Busted: 5 Drunk Driving Myths That Won’t Fool The Law
A staggering amount of people fall the victim of drunk driving every year – yet some still believe if their “extra cautious” driving can’t keep them out of trouble then fooling the system will prevent them from being caught.
It may not surprise you to learn that testing for a person’s alcohol level is more sophisticated than some expect. Listed below are five of the most common myths that people can associate to deceiving the relevant authorities.
1) Refusing a test will prevent you from being arrested
You can still be arrested for a DUI or DWI offence, even if you refuse a breathalyzer test. This is merely up to the discretion of the attending officers.
2) A cold shower can “sober you up”
Often, people who have drank heavily the night before believe that a cold shower will help “sober them up” and prevent being caught for a DUI or DWI offence in Minnesota. However, this is far from the case. Alcohol can still remain in your bloodstream for a number of hours – depending on the number of units you have consumed.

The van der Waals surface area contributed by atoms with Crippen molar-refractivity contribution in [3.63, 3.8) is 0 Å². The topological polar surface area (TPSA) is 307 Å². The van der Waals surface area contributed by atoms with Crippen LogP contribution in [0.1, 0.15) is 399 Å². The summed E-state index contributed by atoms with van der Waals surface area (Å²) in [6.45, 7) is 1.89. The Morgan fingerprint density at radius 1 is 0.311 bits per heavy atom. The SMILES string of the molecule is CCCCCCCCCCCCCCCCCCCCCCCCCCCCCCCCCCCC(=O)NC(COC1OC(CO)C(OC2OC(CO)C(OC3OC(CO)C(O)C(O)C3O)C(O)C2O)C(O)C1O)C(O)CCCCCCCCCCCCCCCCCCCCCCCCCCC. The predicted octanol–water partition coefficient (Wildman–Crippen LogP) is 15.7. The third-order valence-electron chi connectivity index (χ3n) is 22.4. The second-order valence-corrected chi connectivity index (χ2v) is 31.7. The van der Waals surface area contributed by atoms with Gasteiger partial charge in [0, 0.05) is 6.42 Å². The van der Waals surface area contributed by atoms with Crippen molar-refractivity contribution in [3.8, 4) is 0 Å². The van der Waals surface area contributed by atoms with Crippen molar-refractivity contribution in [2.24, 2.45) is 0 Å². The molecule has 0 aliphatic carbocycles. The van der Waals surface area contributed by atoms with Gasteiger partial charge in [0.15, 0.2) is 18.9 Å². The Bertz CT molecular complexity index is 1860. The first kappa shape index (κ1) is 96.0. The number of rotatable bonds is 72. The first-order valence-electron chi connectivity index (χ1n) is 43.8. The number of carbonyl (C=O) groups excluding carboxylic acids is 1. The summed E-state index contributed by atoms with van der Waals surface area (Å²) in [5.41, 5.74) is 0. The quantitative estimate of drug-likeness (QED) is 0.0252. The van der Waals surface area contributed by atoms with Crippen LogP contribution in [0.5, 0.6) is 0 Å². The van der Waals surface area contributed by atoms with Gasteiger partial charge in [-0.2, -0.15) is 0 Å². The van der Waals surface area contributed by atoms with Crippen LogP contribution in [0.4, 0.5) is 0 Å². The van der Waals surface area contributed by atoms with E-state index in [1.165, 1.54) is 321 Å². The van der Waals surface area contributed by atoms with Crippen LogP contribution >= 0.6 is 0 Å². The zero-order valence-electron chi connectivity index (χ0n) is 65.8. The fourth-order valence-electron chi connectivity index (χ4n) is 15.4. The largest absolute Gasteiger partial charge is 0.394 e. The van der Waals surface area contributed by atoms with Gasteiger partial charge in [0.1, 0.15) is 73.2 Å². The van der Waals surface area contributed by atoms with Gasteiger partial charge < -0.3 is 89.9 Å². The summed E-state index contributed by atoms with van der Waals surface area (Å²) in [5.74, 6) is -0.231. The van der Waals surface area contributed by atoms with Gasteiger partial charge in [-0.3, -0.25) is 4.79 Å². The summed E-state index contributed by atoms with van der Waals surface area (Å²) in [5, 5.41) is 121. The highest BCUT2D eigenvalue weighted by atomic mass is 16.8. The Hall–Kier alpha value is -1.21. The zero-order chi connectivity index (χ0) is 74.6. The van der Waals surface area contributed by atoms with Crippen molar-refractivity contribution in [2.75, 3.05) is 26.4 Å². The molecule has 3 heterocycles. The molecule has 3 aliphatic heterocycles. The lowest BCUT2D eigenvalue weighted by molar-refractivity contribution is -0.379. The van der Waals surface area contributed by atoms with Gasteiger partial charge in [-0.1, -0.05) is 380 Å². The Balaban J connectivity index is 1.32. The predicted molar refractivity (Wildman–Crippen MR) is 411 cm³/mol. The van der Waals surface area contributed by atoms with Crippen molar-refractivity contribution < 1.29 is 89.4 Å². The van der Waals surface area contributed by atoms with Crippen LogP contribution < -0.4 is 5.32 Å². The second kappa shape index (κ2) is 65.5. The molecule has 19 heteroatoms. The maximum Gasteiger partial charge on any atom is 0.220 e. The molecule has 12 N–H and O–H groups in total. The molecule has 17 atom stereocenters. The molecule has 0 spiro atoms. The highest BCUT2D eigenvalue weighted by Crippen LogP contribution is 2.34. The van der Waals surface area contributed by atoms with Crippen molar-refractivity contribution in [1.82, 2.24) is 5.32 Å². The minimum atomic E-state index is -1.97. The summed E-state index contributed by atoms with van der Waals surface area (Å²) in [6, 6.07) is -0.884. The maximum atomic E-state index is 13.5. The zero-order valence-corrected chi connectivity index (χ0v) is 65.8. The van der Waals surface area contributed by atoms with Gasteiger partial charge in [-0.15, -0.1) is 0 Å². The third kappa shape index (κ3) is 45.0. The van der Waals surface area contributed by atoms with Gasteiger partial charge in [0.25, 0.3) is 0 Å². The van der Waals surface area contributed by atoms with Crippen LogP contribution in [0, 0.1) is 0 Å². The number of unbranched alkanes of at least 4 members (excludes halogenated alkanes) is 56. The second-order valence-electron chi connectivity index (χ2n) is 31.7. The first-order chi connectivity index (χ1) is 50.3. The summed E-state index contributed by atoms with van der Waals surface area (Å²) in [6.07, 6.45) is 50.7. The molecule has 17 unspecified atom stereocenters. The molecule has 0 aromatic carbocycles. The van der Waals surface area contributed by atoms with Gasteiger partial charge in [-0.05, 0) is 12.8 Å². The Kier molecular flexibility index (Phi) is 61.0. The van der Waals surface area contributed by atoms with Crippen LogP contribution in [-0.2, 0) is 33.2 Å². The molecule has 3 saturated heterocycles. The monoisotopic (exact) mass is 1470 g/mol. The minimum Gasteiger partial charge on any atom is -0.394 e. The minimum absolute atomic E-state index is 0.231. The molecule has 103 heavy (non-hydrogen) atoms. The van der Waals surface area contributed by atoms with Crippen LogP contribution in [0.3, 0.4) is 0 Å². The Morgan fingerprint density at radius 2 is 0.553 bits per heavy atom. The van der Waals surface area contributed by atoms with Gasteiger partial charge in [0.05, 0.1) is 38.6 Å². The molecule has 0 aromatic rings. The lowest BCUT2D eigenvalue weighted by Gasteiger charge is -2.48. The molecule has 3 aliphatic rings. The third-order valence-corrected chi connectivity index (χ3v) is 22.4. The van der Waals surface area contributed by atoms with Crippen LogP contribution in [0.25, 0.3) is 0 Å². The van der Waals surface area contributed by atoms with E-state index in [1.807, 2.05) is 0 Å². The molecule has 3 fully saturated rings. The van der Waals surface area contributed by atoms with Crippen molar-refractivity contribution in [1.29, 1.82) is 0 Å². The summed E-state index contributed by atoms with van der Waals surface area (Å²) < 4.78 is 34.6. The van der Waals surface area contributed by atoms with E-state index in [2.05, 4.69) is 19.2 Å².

3) Mints or chewing gum can hide the consumption of alcohol
It’s certainly true that chewing gum, mints or using mouthwash can help to disguise the stench of alcohol from a person’s breath but it has no effect on the breathalyzers that police use. In fact, the smell of fresh breath can often indicate that a driver may be intentionally attempting to reduce the effect of alcohol in their system – getting them into more trouble than they already are.
4) Sucking on a penny can negate a breathalyzer test
This particular myth is based upon an urban legend that suggests sucking on copper negates the validity of a breathalyzer test. This, however, has no truth to it whatsoever. In fact, pennies are indeed made of zinc – and not copper!
5) You will be asked to repeat the alphabet (backwards)
There are a number of sobriety tests that law enforcement can take advantage of when judging a person’s suitability to drive. Among those are checking whether persons need to use their arms for balance, follow an object with their eyes, stand on one leg and recite the alphabet (forward!).